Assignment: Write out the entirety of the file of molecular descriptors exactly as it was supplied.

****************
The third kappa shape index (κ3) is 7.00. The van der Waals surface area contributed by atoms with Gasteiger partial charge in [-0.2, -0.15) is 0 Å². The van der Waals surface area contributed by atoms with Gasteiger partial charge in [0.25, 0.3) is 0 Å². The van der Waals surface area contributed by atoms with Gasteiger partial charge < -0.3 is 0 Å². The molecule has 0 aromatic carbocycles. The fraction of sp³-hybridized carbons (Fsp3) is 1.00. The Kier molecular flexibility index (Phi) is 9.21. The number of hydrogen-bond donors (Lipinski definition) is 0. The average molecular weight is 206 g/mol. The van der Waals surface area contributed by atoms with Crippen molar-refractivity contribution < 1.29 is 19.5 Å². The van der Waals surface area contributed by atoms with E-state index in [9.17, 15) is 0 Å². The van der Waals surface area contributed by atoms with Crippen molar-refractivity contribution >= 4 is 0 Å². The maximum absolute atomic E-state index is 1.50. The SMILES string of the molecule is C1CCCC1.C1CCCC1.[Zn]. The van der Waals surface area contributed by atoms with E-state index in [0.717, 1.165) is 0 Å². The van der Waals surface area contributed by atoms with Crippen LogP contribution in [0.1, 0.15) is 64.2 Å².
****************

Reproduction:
The third kappa shape index (κ3) is 7.00. The van der Waals surface area contributed by atoms with Gasteiger partial charge in [-0.2, -0.15) is 0 Å². The van der Waals surface area contributed by atoms with Gasteiger partial charge in [0.25, 0.3) is 0 Å². The van der Waals surface area contributed by atoms with Gasteiger partial charge < -0.3 is 0 Å². The molecule has 0 aromatic carbocycles. The fraction of sp³-hybridized carbons (Fsp3) is 1.00. The Kier molecular flexibility index (Phi) is 9.21. The number of hydrogen-bond donors (Lipinski definition) is 0. The average molecular weight is 206 g/mol. The van der Waals surface area contributed by atoms with Crippen molar-refractivity contribution < 1.29 is 19.5 Å². The van der Waals surface area contributed by atoms with E-state index in [9.17, 15) is 0 Å². The van der Waals surface area contributed by atoms with Crippen molar-refractivity contribution >= 4 is 0 Å². The maximum absolute atomic E-state index is 1.50. The SMILES string of the molecule is C1CCCC1.C1CCCC1.[Zn]. The van der Waals surface area contributed by atoms with E-state index in [0.717, 1.165) is 0 Å². The van der Waals surface area contributed by atoms with Crippen LogP contribution in [0.1, 0.15) is 64.2 Å².